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st: Re: Full-time workers only regression

From   "R.E. De Hoyos" <>
To   <>
Subject   st: Re: Full-time workers only regression
Date   Wed, 31 May 2006 19:53:34 +0100


The two options that you mentioned are quite different.

If you run "y" on the full data including a dummy for full-time labourers, then you would be assuming that the only difference between full-time labourers and others is given by the dummy. The parameters for all other variables included in the model are restricted to be the same across labour market categories. For example, if one of your regressors is the years of schooling, then the estimated parameter \beta_{schooling} would tell you that the returns to schooling are the same regardless of the labourer being a part or full-time worker.

You second option (restrict estimation to full-time workers) implies that the model is only valid for full-time workers. You wouldn't be able to say anything about part-time workers.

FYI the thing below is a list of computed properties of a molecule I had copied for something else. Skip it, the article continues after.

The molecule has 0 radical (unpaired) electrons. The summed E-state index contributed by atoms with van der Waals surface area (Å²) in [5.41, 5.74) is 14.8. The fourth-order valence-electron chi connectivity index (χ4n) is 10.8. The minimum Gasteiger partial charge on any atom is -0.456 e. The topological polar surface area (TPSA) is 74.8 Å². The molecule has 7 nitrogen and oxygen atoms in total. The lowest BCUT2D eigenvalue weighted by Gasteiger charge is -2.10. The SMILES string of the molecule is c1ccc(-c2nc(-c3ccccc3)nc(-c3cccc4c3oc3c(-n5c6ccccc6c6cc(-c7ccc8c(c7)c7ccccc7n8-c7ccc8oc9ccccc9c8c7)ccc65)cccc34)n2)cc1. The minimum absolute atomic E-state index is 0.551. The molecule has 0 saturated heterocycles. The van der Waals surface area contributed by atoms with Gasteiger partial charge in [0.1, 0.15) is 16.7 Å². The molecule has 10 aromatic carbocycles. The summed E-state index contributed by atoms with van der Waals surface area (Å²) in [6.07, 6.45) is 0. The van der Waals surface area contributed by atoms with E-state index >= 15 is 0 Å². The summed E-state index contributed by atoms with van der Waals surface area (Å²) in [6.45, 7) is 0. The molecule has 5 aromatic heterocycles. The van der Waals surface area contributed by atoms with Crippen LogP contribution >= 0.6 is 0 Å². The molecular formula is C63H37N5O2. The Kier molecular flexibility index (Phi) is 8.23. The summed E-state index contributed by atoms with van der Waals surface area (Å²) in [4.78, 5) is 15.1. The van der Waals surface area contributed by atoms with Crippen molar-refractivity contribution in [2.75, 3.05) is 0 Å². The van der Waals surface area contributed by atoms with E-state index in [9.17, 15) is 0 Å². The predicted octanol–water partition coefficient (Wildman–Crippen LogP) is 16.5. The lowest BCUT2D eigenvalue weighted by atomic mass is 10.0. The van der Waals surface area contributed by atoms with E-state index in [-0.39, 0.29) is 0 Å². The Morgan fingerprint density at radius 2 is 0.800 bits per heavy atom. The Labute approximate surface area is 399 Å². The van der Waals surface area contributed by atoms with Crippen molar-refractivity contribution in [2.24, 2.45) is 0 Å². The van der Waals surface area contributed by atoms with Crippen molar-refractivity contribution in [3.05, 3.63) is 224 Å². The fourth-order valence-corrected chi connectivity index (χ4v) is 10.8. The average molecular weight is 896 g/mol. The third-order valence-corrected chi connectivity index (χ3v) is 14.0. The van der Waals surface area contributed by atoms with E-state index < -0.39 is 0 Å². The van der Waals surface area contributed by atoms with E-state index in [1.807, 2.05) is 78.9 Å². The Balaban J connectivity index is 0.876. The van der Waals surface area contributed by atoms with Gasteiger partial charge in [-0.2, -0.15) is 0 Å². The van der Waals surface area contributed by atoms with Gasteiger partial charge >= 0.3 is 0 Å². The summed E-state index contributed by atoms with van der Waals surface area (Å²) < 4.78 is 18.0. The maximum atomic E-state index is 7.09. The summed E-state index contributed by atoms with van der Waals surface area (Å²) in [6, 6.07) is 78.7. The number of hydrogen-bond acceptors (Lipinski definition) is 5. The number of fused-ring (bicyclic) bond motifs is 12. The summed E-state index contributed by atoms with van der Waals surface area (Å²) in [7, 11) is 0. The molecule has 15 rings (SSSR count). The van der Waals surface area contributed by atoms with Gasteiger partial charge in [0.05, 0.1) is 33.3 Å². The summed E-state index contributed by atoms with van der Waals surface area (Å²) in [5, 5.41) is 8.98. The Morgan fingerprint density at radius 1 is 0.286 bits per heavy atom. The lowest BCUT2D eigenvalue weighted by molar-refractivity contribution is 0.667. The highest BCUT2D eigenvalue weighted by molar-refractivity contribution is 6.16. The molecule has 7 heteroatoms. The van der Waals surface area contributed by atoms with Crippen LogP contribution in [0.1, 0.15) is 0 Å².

I hope this helps,

Rafael E. De Hoyos
Faculty of Economics
University of Cambridge

----- Original Message ----- From: "peter harper" <>
To: <>
Sent: Wednesday, May 31, 2006 7:33 PM
Subject: st: Full-time workers only regression

Dear Statalist

This is a simple question. I am using a cross-section data with different firms and workers. I want to run a regression on full-time workers only. Would it be best to put the variable, say, flprt in the regression which indicates whether the worker works full or part-time and using the dummy variable for full-time, frlprt2; where frlprt2=full-time workers.

(2) Or run

y x1 x2 x3 if flprt==2

where frlprt2=full-time workers.


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